Police Chief Bill Schueller in Redding, Ca., increased signing bonuses to $7,500 from $5,000 to attract new recruits. It didn’t work, so this year he raised the offer to $40,000, more than half of an entire year’s starting salary.
Schueller said the bonus was necessary to recruit experienced officers in a line of work that has lost its popularity. After nationwide protests over the 2020 murder of George Floyd by a Minneapolis police officer, Schueller said, “the negative attention brought to law enforcement really started people thinking that maybe this isn’t the job for me. ” Law-enforcement agencies across the U.S. have said they are facing staffing shortages as resignations and retirements rise. The tight labor market is compounding what chiefs describe as waning interest from job seekers amid heightened scrutiny of officers’ actions, a less favorable view of the profession by the public and a surge in violent crime, reports the Wall Street Journal.
Departments have been bumping up bonuses. The small city of Warner Robins, Ga., offered $4,000 retention and recruitment bonuses this year. Ithaca, N.Y., gives $20,000 bonuses to hires from other agencies. Seattle approved $30,000 bonuses for lateral hires and $7,500 for new recruits.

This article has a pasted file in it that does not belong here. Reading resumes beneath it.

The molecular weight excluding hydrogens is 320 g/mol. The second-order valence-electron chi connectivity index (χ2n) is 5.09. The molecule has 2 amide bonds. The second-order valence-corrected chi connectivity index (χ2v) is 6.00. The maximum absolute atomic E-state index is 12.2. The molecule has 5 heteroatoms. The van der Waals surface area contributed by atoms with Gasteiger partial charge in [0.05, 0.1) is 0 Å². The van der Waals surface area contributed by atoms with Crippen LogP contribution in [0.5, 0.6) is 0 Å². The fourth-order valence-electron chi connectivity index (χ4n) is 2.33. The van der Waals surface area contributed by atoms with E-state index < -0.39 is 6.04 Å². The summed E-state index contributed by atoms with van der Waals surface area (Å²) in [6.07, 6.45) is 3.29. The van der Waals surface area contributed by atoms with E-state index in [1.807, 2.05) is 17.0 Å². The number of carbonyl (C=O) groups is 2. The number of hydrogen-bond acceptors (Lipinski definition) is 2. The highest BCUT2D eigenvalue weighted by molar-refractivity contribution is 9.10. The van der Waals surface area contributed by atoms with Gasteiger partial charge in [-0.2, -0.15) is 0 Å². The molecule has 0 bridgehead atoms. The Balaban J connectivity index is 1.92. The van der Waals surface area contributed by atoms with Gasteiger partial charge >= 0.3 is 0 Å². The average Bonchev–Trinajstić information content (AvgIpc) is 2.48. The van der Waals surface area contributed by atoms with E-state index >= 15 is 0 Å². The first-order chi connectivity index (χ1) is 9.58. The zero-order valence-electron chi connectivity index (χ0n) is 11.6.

“You’re hard-pressed to think of a time when police departments had to incentivize hiring with bonuses and pay officers to stay on the force,” said Chuck Wexler of the Police Executive Research Forum. “I haven’t seen that ever.”
The average salary for police officers was $70,740 in 2021 compared with $58,260 for all occupations, says the Bureau of Labor Statistics.
The number of police officers nationally dropped in 2020 after rising over the previous decade. Last year, the level was returning to what it was before the pandemic.
Cities are eager to replenish their ranks amid the rise in shootings and homicides. Seattle Mayor Bruce Harrell said the departure of more than 460 officers over the past 2½ years has slowed response times and affected investigations.
Philip Stinson, a professor at Bowling Green State University who studies police misconduct, said loosening hiring requirements makes it more likely that an officer will have problems down the road. “The ultimate danger is you’re hiring people who are just not suited for police work,” he said.